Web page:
Mississippi`s increasingly diverse makeup includes a fast-growing Hispanic population.
Statistics from the 2000 Census show the Magnolia State`s Hispanic population rising to 39,569, representing an increase of 60% since 1980. While Hispanic workers have been changing some of the ways Mississippi does business for a while, a growing class of Hispanic entrepreneurs is making its presence felt throughout the state as well.
Groups such as the Mississippi Hispanic Association and the Central Mississippi Hispanic Business Alliance are networking to aid the Hispanic business community, while Mississippi Development Authority programs and Hispanic-language media give Hispanic entrepreneurs a new way to communicate with potential customers.
Large numbers of Mississippians identifying themselves as Hispanics were tabulated in Mississippi`s urban counties, with Harrison County reporting the largest population (4,910), followed by Jackson County (2,807), DeSoto County (2,516) and Hinds County (1,978), Other Central Mississippi counties had larger numbers as well, starting with Scott County (1,660), followed by Rankin (1,520) and Yazoo County (1,233).
Many Hispanic business owners made the leap to self-employment after working in the United States for several years. Jose Moran, owner of M&B Concessions, said that he worked in the concessions business for 11 years for another firm before going into business for himself. “The company I was working for went bankrupt. I had a little money I could put into it, and I bought all of his equipment and went on my own,” said Moran, who emigrated from El Salvador in 1976 to attend school at the University of Southern Mississippi.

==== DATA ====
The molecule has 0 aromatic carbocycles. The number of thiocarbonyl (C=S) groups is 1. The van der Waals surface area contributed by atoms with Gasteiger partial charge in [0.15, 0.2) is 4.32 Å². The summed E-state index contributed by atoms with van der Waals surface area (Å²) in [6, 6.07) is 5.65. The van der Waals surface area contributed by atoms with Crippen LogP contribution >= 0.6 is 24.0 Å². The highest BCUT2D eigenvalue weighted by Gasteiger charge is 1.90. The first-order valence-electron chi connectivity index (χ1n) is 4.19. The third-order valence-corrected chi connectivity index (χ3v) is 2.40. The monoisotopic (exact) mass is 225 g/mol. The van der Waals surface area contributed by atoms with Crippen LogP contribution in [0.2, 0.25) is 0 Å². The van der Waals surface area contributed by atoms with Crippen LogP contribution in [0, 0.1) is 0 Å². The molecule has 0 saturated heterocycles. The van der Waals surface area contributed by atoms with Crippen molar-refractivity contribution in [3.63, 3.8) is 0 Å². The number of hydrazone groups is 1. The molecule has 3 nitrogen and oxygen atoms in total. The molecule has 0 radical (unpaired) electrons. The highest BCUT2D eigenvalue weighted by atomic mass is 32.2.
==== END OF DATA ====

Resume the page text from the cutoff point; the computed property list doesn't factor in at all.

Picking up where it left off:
Finishing his degree in 1980, he learned the business well and now provides full concession services as well as concession equipment sales, rental and repair to clients ranging from the Mississippi Memorial Stadium and the Mississippi Coliseum to independent movie theatres across Central Mississippi to snackers who drop by his downtown Jackson location. “We have a tremendous walk-in business,” said Moran, who has two full-time employees and various levels of part-time help in the summer.
He`s watched the Hispanic population grow exponentially in his time in Mississippi, particularly in the past five years. “When I started in this business, there were no Hispanics in Mississippi,” said Moran. “Now you go to Scott County and you see thousands.”
Linda Shepherd, director of Leake County Economic Development, said that their service area has seen an influx of Hispanics, with several businesses joining the local Chamber of Commerce, including restaurants and specialty shops. Shepherd said she did not know of any particular programs to recruit Hispanic business owners to business organizations.
“I know in our strategic planning, we have addressed the need in workforce training to consider the importance of communication with our Hispanic community,” said Shepherd.
Brian Goff, executive director of Hernando Main Street in DeSoto County, said that his organization knew of several prospective members from the Hispanic business community that were considering joining his organization. Most of the Hispanic entrepreneurs are building contractors or subcontractors.
“A large number of entrepreneurs in our area are capitalizing on the construction trade and food services,” said Goff.
Other business groups have been formed that cater particularly to the Hispanic population. Beverly Rosales, board member of the Mississippi Hispanic Association (MHA), said the eight-year-old organization has members from across the state, with over 20 countries in Central and Latin America represented. Many of the members are business professionals, such as engineers or educators.
According to Rosales, the MHA is often called upon to aid businesses seeking to tap into the Hispanic market. “We’re basically a social and cultural organization – but we do network with other organizations,” says Rosales.
Rosemary Barbour, owner of Quik Internet of Mississippi in Jackson, also serves as president of the Central Mississippi Hispanic Business Alliance. “The mission is to serve as a sounding board for Hispanic-owned businesses as well as a vehicle for governmental and private agencies to reach out to the Hispanic business community,” says Barbour.